The Migration of Monarch Butterflies is the world rarest phenomenon. The Mexican mountain where orange, black Monarch butterflies gather in countless numbers. They cover 10 ACRES after a 3,400-mile journey from the U.S. where they’ve earned a rest. The butterflies travel down from the United States and Canada to spend winters in the mountains west of Mexico City where they are counted by biologists. Unfortunately, the population of Monarch butterflies has been in serious decline in recent years.
But thanks to conservation efforts by the Canadian, Mexican and American governments. They are putting great efforts to increase the insects have been making a big comeback. The Monarch butterflies’ habit of congregating in thick clumps are counted by the surface area they cover instead of individually. The population has grown up since 2014 after a threatening drop as compare to the previous decade.
In the last winter, the population had increased in significant numbers covered 10 acres, as compared to 2.8 acres of 2014. The lowest population was recorded in 2013 when only 1.66 acres covered. Millions of butterflies congregate, clustering onto pine and oyamel trees, appear orange and branches sag from the weight. These butterflies over the time to make this journey, four generations of monarch butterflies are born and die migration patterns are altered by climate change.
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The nature lovers believed Mexico, United States, and Canada should enhance their conservation efforts to protect and restore the habitat of this butterfly along its migratory route. Moreover, in recent times, United States is working to reinstate milkweed, a plant important to the butterflies’ migration, on about 1,160 square miles within 5 years, both by planting and by designating pesticide-free areas.
In addition, it is also cracking down on illegal logging in the area the butterflies call home, as the trees are critical protection for the flimsy animals against the weather. During the Migration of Monarch Butterflies, they fly north once they are exposed to cooler temperatures. Therefore, dense congregations are supposed to conserve heat, however, if warmed by the sun, the butterflies take flight.
Moreover, the beating of their wings has been compared to the sound of light rain and the reserve is susceptible to lethal, freezing temperatures. The nature lovers truly love the Migration of Monarch Butterflies every year.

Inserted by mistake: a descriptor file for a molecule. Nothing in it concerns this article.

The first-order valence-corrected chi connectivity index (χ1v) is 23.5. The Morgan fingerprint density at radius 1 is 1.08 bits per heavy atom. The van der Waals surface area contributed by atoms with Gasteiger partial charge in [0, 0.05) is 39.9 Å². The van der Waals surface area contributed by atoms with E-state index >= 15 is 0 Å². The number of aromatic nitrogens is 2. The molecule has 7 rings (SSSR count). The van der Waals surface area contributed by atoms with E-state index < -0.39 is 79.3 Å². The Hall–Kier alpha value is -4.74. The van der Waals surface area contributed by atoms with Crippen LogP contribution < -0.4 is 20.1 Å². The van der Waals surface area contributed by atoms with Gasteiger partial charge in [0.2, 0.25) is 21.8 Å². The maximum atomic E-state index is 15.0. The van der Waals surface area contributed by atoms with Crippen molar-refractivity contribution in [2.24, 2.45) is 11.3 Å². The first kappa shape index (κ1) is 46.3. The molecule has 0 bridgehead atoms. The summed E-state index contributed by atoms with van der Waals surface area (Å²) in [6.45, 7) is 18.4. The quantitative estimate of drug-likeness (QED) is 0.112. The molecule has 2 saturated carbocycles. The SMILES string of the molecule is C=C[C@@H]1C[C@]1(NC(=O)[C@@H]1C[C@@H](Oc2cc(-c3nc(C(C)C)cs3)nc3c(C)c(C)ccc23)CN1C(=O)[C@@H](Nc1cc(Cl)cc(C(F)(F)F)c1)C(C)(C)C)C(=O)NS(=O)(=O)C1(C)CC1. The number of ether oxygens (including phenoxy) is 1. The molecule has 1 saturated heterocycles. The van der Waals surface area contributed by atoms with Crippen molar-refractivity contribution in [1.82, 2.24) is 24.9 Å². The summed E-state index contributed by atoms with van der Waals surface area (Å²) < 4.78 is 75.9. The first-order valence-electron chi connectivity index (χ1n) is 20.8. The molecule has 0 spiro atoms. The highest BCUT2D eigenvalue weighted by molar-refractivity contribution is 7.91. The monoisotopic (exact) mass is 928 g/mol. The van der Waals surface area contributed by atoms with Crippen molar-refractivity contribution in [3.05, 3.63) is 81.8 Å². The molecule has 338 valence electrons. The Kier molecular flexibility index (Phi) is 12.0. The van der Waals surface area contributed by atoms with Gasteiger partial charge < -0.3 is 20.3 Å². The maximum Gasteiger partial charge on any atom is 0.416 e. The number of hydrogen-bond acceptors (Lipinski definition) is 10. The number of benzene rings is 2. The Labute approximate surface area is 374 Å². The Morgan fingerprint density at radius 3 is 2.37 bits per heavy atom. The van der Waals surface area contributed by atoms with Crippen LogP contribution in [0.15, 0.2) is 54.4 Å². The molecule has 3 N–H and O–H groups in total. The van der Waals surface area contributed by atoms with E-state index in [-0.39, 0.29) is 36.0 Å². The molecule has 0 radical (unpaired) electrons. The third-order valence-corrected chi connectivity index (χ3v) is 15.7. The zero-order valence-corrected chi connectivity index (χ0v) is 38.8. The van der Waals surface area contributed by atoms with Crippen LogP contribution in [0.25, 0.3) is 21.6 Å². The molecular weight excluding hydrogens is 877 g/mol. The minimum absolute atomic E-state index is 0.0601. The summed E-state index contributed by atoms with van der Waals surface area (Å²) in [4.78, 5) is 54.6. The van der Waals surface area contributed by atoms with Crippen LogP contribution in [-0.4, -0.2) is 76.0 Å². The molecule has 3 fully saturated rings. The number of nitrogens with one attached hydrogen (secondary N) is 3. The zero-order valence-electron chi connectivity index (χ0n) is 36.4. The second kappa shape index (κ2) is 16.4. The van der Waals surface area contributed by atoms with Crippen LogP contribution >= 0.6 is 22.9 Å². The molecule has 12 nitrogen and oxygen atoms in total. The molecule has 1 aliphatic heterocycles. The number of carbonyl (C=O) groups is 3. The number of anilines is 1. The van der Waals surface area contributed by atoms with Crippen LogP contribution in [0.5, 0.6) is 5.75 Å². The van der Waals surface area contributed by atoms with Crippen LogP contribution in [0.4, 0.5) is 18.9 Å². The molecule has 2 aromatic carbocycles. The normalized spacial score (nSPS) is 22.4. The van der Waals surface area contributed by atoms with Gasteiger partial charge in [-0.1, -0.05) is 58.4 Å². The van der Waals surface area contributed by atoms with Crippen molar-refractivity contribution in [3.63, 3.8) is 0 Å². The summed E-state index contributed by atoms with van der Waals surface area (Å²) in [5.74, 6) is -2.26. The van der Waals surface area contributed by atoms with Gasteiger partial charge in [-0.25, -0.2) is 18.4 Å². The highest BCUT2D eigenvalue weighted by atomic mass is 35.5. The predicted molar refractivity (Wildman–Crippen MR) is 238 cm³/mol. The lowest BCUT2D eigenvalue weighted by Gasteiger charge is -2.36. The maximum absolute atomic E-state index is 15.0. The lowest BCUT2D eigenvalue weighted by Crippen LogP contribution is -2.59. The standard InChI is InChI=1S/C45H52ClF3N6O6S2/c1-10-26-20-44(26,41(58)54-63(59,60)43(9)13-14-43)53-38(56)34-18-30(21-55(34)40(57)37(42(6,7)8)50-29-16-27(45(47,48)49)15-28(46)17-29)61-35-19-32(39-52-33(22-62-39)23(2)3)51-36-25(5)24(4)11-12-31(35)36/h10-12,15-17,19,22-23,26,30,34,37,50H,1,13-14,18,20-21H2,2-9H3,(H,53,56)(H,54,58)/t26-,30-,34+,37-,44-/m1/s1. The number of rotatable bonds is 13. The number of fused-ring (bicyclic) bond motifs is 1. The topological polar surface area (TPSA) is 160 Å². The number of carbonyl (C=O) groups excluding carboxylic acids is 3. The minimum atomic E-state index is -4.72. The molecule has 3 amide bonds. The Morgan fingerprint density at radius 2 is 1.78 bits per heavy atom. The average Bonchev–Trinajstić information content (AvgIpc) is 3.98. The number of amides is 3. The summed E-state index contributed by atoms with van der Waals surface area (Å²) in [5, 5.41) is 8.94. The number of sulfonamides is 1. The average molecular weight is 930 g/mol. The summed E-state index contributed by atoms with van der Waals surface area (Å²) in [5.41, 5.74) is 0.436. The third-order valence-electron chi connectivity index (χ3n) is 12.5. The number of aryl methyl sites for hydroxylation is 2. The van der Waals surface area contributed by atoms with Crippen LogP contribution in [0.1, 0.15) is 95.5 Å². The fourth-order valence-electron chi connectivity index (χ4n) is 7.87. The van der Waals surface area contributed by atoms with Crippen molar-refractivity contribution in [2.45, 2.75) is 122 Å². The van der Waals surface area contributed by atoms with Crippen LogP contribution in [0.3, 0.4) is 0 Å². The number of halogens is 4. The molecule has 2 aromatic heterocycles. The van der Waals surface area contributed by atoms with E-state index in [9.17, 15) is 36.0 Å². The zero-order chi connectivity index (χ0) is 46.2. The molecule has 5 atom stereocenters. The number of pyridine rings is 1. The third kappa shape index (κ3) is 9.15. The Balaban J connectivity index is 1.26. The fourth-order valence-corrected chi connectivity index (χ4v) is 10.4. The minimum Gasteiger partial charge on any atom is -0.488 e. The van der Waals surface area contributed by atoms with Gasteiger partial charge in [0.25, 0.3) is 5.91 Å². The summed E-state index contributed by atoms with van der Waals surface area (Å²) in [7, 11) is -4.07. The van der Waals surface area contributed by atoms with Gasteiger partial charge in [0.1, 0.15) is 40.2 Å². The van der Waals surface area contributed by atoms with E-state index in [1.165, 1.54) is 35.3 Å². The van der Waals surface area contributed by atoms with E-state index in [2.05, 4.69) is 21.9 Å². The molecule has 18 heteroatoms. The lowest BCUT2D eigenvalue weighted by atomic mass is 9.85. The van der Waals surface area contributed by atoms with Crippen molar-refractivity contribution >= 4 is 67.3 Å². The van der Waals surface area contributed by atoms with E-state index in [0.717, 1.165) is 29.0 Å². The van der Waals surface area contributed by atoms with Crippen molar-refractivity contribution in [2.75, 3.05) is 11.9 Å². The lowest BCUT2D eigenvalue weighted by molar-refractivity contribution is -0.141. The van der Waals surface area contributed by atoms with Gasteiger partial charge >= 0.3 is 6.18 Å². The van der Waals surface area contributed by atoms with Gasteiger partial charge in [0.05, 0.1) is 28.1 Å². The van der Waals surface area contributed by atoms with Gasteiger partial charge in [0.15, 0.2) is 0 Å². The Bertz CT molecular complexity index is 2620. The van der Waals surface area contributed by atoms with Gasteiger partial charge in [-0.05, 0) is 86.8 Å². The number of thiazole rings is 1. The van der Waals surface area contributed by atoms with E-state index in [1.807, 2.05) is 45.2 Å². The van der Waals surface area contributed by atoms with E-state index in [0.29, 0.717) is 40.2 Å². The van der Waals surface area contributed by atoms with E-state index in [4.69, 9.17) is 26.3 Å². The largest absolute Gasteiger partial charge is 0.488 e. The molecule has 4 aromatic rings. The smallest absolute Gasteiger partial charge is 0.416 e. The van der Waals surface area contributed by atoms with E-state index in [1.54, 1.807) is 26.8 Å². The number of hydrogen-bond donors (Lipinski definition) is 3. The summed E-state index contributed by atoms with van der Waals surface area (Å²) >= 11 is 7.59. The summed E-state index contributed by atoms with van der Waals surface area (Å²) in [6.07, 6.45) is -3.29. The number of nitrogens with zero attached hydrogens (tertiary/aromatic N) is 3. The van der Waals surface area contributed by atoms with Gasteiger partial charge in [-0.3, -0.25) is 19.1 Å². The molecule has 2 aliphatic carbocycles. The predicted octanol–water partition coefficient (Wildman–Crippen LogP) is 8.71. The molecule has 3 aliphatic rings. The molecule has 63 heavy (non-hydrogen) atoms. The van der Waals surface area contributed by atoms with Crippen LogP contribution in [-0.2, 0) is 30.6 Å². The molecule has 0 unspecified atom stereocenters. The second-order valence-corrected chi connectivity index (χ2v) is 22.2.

Also Read: Butterfly Classification How They’re Named
Source: Dailymail
This December, the butterflies covered 10 acres (about 4 hectares), compared to 2.8 acres (1.13 hectares) in 2014 and a record low of 1.66 acres (0.67 hectares) in 2013
This December, the butterflies covered 10 acres (about 4 hectares), compared to 2.8 acres (1.13 hectares) in 2014 and a record low of 1.66 acres (0.67 hectares) in 2013
The number of monarchs making the 3,400-mile (5,500-kilometer) migration from the United States and Canada declined steadily in recent years before recovering in 2014
The number of monarchs making the 3,400-mile (5,500-kilometer) migration from the United States and Canada declined steadily in recent years before recovering in 2014
Monarch butterflies feeding on milkweed, a plant key to the butterflies' migration
Monarch butterflies feeding on milkweed, a plant key to the butterflies’ migration
Monarch Butterflies mass along a dry stream bed in the Sierra Pellon mountain at the Monarch Butterfly Biosphere Reserve in Sierra Pellon, Michoacan State
Monarch Butterflies mass along a dry stream bed in the Sierra Pellon mountain at the Monarch Butterfly Biosphere Reserve in Sierra Pellon, Michoacan State
Monarch Butterflies mass along the path in the Sierra Pellon mountain at the Monarch Butterfly Biosphere Reserve
Monarch Butterflies mass along the path in the Sierra Pellon mountain at the Monarch Butterfly Biosphere Reserve
Monarch butterflies rest on pine trees in the Rosario Butterfly Reserve, Michoacan. The butterflies are counted by the surface area they cover
Monarch butterflies rest on pine trees in the Rosario Butterfly Reserve, Michoacan. The butterflies are counted by the surface area they cover
Monarch Butterflies take to the skies in the Sierra Chincua Butterfly Sanctuary, Angangueo, Mexico
Monarch Butterflies take to the skies in the Sierra Chincua Butterfly Sanctuary, Angangueo, Mexico
Colorful Monarch Butterflies migrate south for the winter from the USA and Canada and all three countries are working to conserve the animals
Colorful Monarch Butterflies migrate south for the winter from the USA and Canada and all three countries are working to conserve the animals
Clusters of Monarch butterflies on the pine tree. According to experts, Monarchs must reach a much larger population size to be resilient to ever-increasing threats
Clusters of Monarch butterflies on the pine tree. According to experts, Monarchs must reach a much larger population size to be resilient to ever-increasing threats
A tourist photographing Monarch butterflies, which have partly increased in number over the last couple of years thanks to more favorable weather conditions along the monarch's migratory routes
A tourist photographing Monarch butterflies, which have partly increased in number over the last couple of years thanks to more favorable weather conditions along the monarch’s migratory routes
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Originally posted 2016-06-29 22:45:50.

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